Implementing a plan

Planning, organizing, and maintaining the AORTC pilot project proved to be a formidable task, but was achieved through buy-in from library staff, cooperation and support from other departments on campus, and an adherence to a strict timeline. Having one person responsible for coordinating all the players involved also proved extremely valuable and ensured that textbooks were available to students at the beginning of the fall 2016 semester. The initial steps of planning AORTC focused on feasibility. This included meeting with Alverno’s bookstore manager to confirm that the college’s contract with its textbook vendor did not prohibit the library from placing textbooks on reserve. Next steps included obtaining a complete list of courses and textbooks for the upcoming semester from the vendor, exploring options for integrating records into the OPAC, and securing bookshelves and space to house the new collection. Once these initial steps were attended to, developing selection criteria, financing AORTC, purchasing and processing books, determining checkout periods and fines, and providing accessibility were the next challenges.

Selection criteria

Before selection criteria could be established, the list of courses and textbooks provided by the college’s textbook vendor was closely examined to identify required textbooks. The list was also used to determine if current editions of textbooks were already in the library’s collection. These were identified and pulled for AORTC, including instructors’ personal copies found in the closed reserve collection. Tattle tape was added to all personal copies to prevent theft. This phase of the process was labor intensive and very time consuming. It was also dependent on the textbook vendor providing a list well in advance of the beginning of the semester. In addition to using the vendor list to identify potential titles to purchase, the interlibrary loan supervisor suggested several frequently requested books, which were purchased and added to AORTC.

Due to a limited budget, the library did not purchase every required textbook. The task of deciding which textbooks to purchase was left to the subject liaisons. The selection criteria considered most important were enrollment and cost. Liaisons were encouraged to purchase books for classes with high enrollment and, realizing that cost has implications for students’ ability to succeed, liaisons were also encouraged to purchase expensive textbooks. Generally, the library purchased only one copy of a textbook. Exceptions were made for high demand titles, classes with high enrollment, and for titles that could be purchased at low cost, such as books required for a popular “Oprah’s Books” English course.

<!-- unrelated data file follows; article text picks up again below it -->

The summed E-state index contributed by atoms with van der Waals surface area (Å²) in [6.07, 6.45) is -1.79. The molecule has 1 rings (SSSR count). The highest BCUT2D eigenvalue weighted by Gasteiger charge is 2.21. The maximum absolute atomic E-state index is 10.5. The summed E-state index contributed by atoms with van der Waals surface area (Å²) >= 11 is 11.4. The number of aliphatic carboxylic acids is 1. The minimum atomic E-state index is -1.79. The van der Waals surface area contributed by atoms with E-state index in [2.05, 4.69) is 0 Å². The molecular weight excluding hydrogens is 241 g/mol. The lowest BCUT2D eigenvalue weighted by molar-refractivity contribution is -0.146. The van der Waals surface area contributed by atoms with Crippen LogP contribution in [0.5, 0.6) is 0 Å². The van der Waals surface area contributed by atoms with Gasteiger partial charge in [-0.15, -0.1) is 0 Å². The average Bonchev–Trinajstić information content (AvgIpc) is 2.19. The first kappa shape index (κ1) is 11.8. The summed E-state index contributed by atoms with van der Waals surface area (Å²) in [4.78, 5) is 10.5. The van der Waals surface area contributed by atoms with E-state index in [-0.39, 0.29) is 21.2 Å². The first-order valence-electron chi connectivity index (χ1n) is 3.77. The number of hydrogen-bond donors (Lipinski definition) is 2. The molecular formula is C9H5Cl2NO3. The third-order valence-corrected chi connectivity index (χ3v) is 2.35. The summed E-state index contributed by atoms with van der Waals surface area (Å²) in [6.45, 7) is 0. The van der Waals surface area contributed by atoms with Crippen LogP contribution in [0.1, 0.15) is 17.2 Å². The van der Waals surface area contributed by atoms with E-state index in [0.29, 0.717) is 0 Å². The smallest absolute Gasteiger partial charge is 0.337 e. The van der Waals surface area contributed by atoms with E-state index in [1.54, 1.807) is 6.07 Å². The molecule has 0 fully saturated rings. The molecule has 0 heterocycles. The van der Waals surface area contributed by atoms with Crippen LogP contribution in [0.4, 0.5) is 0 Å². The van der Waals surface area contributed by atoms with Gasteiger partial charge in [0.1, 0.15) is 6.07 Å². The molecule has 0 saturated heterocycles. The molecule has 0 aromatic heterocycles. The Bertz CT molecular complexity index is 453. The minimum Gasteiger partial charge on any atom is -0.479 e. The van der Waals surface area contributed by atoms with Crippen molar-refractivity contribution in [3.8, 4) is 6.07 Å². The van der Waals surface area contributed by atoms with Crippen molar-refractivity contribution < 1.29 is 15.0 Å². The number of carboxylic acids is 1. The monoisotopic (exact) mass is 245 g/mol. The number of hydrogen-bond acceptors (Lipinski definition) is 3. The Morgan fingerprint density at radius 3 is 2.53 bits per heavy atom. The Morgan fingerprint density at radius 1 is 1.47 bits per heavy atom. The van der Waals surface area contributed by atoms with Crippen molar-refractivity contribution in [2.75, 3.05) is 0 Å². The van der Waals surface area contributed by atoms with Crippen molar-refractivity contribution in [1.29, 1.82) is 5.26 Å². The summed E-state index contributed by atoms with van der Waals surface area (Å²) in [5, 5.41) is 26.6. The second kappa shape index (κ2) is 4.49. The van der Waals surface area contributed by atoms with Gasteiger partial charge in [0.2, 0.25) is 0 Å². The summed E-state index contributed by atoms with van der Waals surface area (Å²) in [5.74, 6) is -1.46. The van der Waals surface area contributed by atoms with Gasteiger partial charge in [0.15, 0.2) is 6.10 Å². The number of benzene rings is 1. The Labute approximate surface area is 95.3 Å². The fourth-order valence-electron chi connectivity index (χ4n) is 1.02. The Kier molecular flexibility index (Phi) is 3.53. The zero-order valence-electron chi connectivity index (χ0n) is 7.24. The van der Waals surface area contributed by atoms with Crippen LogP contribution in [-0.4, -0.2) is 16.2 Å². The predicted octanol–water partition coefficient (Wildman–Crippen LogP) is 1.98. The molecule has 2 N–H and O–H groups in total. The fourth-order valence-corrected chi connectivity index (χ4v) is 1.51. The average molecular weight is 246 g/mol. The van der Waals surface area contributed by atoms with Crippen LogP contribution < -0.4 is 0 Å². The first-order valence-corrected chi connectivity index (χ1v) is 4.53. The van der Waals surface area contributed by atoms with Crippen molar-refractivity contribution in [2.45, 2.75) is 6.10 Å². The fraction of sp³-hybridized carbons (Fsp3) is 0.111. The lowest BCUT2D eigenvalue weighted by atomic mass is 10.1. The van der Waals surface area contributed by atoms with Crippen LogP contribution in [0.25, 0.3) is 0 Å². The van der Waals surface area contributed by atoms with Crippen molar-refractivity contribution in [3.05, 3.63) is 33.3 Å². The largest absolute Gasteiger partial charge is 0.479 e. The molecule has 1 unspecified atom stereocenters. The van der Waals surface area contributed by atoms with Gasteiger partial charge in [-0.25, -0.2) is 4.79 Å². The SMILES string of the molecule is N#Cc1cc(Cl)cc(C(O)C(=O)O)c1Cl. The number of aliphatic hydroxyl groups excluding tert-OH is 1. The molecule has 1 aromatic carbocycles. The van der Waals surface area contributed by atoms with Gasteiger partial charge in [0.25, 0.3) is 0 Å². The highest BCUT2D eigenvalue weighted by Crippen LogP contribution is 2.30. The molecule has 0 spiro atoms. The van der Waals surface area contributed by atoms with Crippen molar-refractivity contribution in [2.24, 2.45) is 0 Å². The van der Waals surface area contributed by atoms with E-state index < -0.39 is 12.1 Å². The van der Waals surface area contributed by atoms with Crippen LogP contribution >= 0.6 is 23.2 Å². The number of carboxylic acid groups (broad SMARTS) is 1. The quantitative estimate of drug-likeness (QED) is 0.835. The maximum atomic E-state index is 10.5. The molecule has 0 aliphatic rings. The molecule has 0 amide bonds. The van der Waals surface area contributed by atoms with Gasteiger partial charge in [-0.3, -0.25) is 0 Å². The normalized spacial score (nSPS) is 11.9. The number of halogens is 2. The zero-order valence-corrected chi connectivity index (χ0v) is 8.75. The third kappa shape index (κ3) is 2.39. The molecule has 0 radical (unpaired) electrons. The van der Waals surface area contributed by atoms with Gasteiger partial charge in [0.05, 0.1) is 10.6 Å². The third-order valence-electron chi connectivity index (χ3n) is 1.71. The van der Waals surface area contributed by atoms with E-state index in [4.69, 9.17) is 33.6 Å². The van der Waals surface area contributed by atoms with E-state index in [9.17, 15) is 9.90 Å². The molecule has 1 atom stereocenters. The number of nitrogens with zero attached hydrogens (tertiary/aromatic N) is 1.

AORTC consisted almost entirely of undergraduate textbooks, however a small number of graduate textbooks were added if requested by faculty. If an ebook was available for purchase through the library’s ebook vendor Ebook Central, that version was purchased rather than print in order to make the book more accessible. Unfortunately, very few textbooks were available for purchase as Ebook Central ebooks, and they made up less than 5% of AORTC.

Financing the collection

Financing AORTC required creativity and support from across campus. The library set aside an initial dollar amount of $5,000 of its capital budget to purchase textbooks. In the early planning stages, subject liaisons also contacted instructors and requested textbook donations. Donations were also solicited from department heads on campus and the college’s Center for Academic Excellence. These strategies were successful and resulted in generous donations for the new collection.

The library also encouraged students to donate gently used textbooks by holding a book drive in late 2016. This strategy proved unsuccessful. While the library did receive donations, few were acceptable for the textbook collection. Of the 42 books donated, only five were added to AORTC.

Despite efforts to supplement the new collection with donated materials, the initial $5,000 was not enough to build a new textbook collection for the entire academic year. The initial budget was overspent by $1,362, which came out of the library’s book budget.

Checkout periods and fines

Open reserve collections provide flexibility because students can choose to use a textbook in-house or choose to check it out. For students who choose to check items out, longer checkout periods are preferred.8 However, longer checkout periods can limit access for other students, unless multiple copies exist in the collection. In order to add equity, a decision was made to tier the checkout periods depending on the number of copies of an individual title and the nature of the book. Nonfiction textbooks were assigned a four-hour checkout period unless there were multiple copies. For titles with multiple copies, the first copy was assigned a four-hour checkout period with all other copies assigned a three-day checkout. For novels (such as Oprah’s Book Club books), all copies were assigned a seven-day checkout period.

A valid concern associated with textbook collections is that students will not return books when due. For expensive textbooks, students can in fact save money by keeping a book for an entire semester and paying a fine when the book is returned late. In order to discourage students from taking advantage of the collection in this manner, overdue notices were sent to a student’s campus email account, and steep fines were assigned and charged for overdue books. Fines were not forgiven, except for extenuating circumstances. A bookmark was placed in each textbook spelling out the overdue policy and included a notice that fines would not be waived. For the most part, students were respectful and returned books when due. Others paid fines up to $50 for each item that was returned late.